Kansas City also boasted another remarkable saloon collection.  Maintained by a former minstrel show end man, Harry Gray, The Capitol opened its doors in 1894 and became the favorite resort of circus people in the United States.  “On the walls of his place and stowed away in boxes, Gray [had] one of the largest and most remarkable collections of circus photographs in the world.”[25] Numbering between 4,000 and 5,000 prints, the assemblage contained performer portraits, images of trained animal troupes, pictures of the tents and rings.  He had an extensive grouping of images connected with Barnum, including a rare image of the original Jumbo.

Cleveland, Ohio, probably boasted the greatest chop-house museum of theatrical celebrity.  Otto Moser’s restaurant hung “the best and most complete collection of theatrical people outside of the Lamb’s club in New York.  Actors and actresses from the time of the elder Sothern, Booth, Barrett, Mary Anderson and Fanny Davenport are hung on the walls, and with them are the most prominent stars of the present day.” Founded in 1891, Otto Moser’s covered the walls with colored lithographs, life-sized panel portraits, and multitudes of autographed cabinet cards and panels.  The disparities in costuming styles often struck visitors as novel, queer, fascinating: “Edwin Forrest, in a costume so grotesque that he would today be hailed as a wonderful comedian, should he appear in it publicly; Adelaide Ristori, still a young woman; the gifted family of Vokes, in the first days of their renown; Ione Burke in a man’s costume, probably as smart in its day as anything Vesta Tilley every brought out in London, now laughable; Leona Dare, slim and youthful; Adelina Patti, shrinkingly girlish; Harry Montague, in the height of his popularity as a matinee idol, he who enjoyed a vogue among women never repeated by any of his successors.”[26]  In 2013 Otto Moser’s Restaurant remains a fixture in the Cleveland dining scene and at least a portion of the original photographic collection adorns the walls of the new location at 1425 Euclid Avenue, Cleveland.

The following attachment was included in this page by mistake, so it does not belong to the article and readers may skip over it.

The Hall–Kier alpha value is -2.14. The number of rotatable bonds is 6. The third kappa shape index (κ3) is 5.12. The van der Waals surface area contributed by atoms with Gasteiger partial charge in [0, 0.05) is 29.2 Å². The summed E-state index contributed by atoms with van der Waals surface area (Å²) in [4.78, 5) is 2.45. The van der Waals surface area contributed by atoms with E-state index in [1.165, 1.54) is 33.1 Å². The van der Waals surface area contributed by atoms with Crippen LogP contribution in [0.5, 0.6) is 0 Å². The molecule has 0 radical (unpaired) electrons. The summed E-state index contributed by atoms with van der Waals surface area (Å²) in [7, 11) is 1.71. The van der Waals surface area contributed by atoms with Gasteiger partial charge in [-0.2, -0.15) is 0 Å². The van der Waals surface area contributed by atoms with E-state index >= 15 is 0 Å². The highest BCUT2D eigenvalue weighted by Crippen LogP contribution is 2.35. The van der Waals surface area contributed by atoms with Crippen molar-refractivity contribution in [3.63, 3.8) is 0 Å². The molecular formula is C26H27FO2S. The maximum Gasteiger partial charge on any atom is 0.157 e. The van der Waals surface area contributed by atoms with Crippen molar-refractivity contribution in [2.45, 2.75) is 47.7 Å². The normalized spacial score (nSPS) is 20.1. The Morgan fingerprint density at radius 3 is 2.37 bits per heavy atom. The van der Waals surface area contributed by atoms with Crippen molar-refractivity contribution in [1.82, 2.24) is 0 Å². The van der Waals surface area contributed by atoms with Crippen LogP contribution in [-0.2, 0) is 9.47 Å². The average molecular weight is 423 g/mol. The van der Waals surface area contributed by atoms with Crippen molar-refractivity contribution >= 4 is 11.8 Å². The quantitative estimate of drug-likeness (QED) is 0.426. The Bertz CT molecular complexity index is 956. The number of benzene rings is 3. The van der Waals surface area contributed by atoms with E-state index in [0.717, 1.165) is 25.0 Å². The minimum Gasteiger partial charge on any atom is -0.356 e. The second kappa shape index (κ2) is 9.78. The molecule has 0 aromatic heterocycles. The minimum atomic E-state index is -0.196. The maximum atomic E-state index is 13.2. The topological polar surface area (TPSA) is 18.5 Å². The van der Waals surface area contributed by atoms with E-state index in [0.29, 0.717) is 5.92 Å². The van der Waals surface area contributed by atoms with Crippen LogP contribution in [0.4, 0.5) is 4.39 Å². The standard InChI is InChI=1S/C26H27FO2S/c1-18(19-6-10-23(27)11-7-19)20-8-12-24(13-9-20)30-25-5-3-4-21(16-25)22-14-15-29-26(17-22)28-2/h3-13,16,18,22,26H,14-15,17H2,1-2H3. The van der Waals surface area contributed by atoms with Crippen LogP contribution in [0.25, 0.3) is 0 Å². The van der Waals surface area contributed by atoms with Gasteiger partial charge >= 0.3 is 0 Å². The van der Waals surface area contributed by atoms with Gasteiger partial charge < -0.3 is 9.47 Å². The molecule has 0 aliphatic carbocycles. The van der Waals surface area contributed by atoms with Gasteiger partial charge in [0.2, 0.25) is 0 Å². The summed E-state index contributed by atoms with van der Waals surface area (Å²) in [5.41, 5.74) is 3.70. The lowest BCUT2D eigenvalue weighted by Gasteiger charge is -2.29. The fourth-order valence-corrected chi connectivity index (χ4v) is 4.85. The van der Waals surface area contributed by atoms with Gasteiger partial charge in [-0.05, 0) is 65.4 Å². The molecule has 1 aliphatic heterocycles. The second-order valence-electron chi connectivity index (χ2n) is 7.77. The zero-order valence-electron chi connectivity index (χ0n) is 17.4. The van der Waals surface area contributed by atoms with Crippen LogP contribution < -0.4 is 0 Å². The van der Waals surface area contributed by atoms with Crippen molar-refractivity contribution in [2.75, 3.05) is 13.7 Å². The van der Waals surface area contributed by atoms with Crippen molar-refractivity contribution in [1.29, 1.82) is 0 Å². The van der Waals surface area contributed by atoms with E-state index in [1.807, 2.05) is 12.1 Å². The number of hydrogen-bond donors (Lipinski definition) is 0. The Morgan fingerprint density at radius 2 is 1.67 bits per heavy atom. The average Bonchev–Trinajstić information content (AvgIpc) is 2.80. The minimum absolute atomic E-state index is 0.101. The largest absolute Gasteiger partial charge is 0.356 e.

In nearby Dayton Ohio, Robert Mallory kept a saloon and hotel at 314 South Ludlow Street, near Union Station.  He catered extensively to show people “and upon the walls of his well fitted saloon are to be seen the photographs of all the favorites.”[27]

In New York D. J. Tobin—“Tobey” to his Tamany Hall friends—presided over the saloon at 218 Post Street adorned with “a collection of photographs of well known theatrical people.”[28] The saloon would enjoy fame when its second owner Billy Lyons became involved in the gunplay that would inspire the blues ballad, “St James Infirmary.”